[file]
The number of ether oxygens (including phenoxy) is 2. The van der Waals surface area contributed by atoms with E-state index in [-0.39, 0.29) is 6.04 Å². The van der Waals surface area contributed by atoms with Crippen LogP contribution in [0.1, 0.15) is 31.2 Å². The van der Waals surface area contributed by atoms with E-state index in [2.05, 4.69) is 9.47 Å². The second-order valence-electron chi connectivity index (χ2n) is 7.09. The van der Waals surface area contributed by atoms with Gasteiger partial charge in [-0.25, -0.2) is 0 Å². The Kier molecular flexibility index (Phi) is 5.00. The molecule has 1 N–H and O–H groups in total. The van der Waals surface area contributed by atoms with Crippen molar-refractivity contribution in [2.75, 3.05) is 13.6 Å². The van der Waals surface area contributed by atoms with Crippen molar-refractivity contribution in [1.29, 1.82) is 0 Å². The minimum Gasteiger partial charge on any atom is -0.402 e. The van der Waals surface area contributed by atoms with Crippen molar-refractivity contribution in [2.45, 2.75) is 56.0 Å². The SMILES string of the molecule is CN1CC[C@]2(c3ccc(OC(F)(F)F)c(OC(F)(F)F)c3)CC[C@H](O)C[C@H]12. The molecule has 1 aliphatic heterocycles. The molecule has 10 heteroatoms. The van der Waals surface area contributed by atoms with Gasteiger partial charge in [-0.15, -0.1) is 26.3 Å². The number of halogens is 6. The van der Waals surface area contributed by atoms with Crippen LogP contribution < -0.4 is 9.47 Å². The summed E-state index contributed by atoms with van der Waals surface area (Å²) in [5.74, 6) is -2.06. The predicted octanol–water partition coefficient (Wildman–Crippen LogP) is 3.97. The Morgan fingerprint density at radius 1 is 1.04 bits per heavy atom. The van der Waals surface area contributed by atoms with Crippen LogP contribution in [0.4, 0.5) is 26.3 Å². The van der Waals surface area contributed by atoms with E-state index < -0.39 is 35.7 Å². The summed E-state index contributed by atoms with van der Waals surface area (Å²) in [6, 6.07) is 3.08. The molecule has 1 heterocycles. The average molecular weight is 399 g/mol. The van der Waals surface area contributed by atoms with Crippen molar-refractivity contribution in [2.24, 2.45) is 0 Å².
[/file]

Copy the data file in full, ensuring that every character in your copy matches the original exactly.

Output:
The number of ether oxygens (including phenoxy) is 2. The van der Waals surface area contributed by atoms with E-state index in [-0.39, 0.29) is 6.04 Å². The van der Waals surface area contributed by atoms with Crippen LogP contribution in [0.1, 0.15) is 31.2 Å². The van der Waals surface area contributed by atoms with E-state index in [2.05, 4.69) is 9.47 Å². The second-order valence-electron chi connectivity index (χ2n) is 7.09. The van der Waals surface area contributed by atoms with Gasteiger partial charge in [-0.25, -0.2) is 0 Å². The Kier molecular flexibility index (Phi) is 5.00. The molecule has 1 N–H and O–H groups in total. The van der Waals surface area contributed by atoms with Crippen molar-refractivity contribution in [2.75, 3.05) is 13.6 Å². The van der Waals surface area contributed by atoms with Crippen molar-refractivity contribution in [1.29, 1.82) is 0 Å². The minimum Gasteiger partial charge on any atom is -0.402 e. The van der Waals surface area contributed by atoms with Crippen molar-refractivity contribution in [2.45, 2.75) is 56.0 Å². The SMILES string of the molecule is CN1CC[C@]2(c3ccc(OC(F)(F)F)c(OC(F)(F)F)c3)CC[C@H](O)C[C@H]12. The molecule has 1 aliphatic heterocycles. The molecule has 10 heteroatoms. The van der Waals surface area contributed by atoms with Gasteiger partial charge in [-0.15, -0.1) is 26.3 Å². The number of halogens is 6. The van der Waals surface area contributed by atoms with Crippen LogP contribution < -0.4 is 9.47 Å². The summed E-state index contributed by atoms with van der Waals surface area (Å²) in [5.74, 6) is -2.06. The predicted octanol–water partition coefficient (Wildman–Crippen LogP) is 3.97. The Morgan fingerprint density at radius 1 is 1.04 bits per heavy atom. The van der Waals surface area contributed by atoms with Crippen LogP contribution in [0.4, 0.5) is 26.3 Å². The van der Waals surface area contributed by atoms with E-state index < -0.39 is 35.7 Å². The summed E-state index contributed by atoms with van der Waals surface area (Å²) in [6, 6.07) is 3.08. The molecule has 1 heterocycles. The average molecular weight is 399 g/mol. The van der Waals surface area contributed by atoms with Crippen molar-refractivity contribution in [2.24, 2.45) is 0 Å².